Priceless: A Representational Artist Painting Abstract Art Too!

Understanding abstract art through still life. Still life by Sherrie McGraw, oil painting
Still life by Sherrie McGraw, oil painting

Painting Abstract Art Isn’t Just About Squiggles 

Sherrie McGraw’s work always surprises me because she doesn’t allow the objects she is painting to dictate how she paints. Instead, McGraw paints to articulate form, masses, and her own ideas or concepts. It is like she is painting abstract art, but the results are incredibly real.

Her paintings stirs the mind, because no matter what it is you are looking at, the artist brings an abstract sensibility to the objects that makes them more interesting than they would otherwise be.

What Do You Want to Say

When McGraw begins a still life oil painting, she starts with her concept. The concept isn’t about the objects—or at least it doesn’t have to be. It’s more about the idea you want to communicate or the visual interpretation you make of the objects in front of you. That’s why every artist is part of the abstract art movement, whether you paint representational forms, hyperreal ones or abstract ones.

Crucial Questions

Thinking this way is crucial because in that concept are all the answers to the questions an artist is going to be faced with during the process of painting. With Sherrie’s input, I ask myself these questions every time I start to paint:

What objects tell the story I want to tell?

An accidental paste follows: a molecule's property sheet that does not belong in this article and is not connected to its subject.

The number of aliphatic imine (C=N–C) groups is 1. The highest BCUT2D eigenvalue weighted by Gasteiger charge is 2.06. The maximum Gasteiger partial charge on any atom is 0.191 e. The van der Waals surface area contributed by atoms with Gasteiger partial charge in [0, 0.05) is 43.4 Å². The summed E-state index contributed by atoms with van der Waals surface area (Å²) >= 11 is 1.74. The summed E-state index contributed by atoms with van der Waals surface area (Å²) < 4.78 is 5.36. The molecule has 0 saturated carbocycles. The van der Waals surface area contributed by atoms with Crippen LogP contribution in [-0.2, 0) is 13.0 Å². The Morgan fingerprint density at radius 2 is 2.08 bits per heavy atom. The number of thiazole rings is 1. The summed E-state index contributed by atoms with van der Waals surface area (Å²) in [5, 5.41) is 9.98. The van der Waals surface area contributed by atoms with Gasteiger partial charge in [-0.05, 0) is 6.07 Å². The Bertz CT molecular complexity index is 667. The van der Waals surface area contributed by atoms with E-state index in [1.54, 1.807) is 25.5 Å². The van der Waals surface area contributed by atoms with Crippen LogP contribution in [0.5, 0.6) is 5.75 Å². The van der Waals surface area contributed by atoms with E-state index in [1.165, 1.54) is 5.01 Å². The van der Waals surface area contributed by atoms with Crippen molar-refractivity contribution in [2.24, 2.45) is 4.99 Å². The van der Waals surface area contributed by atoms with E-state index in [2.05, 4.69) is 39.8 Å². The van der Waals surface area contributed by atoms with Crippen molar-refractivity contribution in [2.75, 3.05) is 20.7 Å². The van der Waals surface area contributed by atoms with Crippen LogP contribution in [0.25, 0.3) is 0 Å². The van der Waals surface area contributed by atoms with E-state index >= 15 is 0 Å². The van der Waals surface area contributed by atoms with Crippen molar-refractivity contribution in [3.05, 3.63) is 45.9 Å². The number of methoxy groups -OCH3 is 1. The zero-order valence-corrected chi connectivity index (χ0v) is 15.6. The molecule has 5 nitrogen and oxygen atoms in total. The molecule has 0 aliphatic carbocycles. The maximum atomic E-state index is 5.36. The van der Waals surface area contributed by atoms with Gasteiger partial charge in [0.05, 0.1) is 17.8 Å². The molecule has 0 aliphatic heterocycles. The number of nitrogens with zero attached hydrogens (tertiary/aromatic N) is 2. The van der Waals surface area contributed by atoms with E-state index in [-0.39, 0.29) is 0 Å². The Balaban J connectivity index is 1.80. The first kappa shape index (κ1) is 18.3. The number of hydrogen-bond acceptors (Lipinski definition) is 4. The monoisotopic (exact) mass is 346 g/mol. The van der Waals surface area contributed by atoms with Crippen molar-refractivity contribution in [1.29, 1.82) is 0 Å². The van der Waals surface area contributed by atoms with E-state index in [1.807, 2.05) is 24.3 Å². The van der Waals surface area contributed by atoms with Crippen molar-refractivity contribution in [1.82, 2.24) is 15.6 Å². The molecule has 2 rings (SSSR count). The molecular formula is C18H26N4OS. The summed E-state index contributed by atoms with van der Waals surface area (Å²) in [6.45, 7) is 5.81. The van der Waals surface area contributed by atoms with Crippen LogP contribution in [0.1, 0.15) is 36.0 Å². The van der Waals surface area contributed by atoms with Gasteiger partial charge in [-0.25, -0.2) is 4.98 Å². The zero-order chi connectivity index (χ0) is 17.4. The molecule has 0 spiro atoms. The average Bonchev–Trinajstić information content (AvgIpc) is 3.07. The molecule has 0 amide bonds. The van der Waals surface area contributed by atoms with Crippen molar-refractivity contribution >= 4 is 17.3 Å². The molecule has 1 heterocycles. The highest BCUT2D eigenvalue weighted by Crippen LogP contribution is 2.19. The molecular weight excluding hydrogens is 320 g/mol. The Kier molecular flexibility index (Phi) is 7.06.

How do I incorporate the way I paint into my message? 

Where do I want quiet passages and where do I want the visual intense ones?

Abstract Art in Realism: Ranunculas and Lilacs by Sherrie McGraw, oil painting
Ranunculas and Lilacs by Sherrie McGraw, oil painting

Give Yourself a Focus

McGraw pushes herself to answer her own questions from the start of a painting, essentially knowing the end result and doing everything she can along the way to get there. In a way, working like this gives you focus.

You can remind yourself of your concept when you feel bogged down or uncertain about the next step. And with oil paintings, a still life can teach you a lot about how to get what you want as an artist.

If you have an abstract art mindset, you can explore color, negative and positive space, texture, and lights and darks. If you take it to the next level and approach still life painting as McGraw does, you are setting yourself on the path of a real artist. It has nothing to do with the objects you choose to paint, but the skill and focus to paint them the way you want to.

If you have the desire to explore abstract art further, take a look at all the inspiring guidance in Creating Abstract Art. You’ll find top-quality instruction that will inspire you toward the “abstract” approach. I know I feel that way! Enjoy!


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Courtney Jordan

About Courtney Jordan

  Courtney is the editor of Artist Daily. For her, art is one of life’s essentials and a career mainstay. She’s pursued academic studies of the Old Masters of Spain and Italy as well as museum curatorial experience, writing and reporting on arts and culture as a magazine staffer, and acquiring and editing architecture and cultural history books. She hopes to recommit herself to more studio time, too, working in mixed media.   

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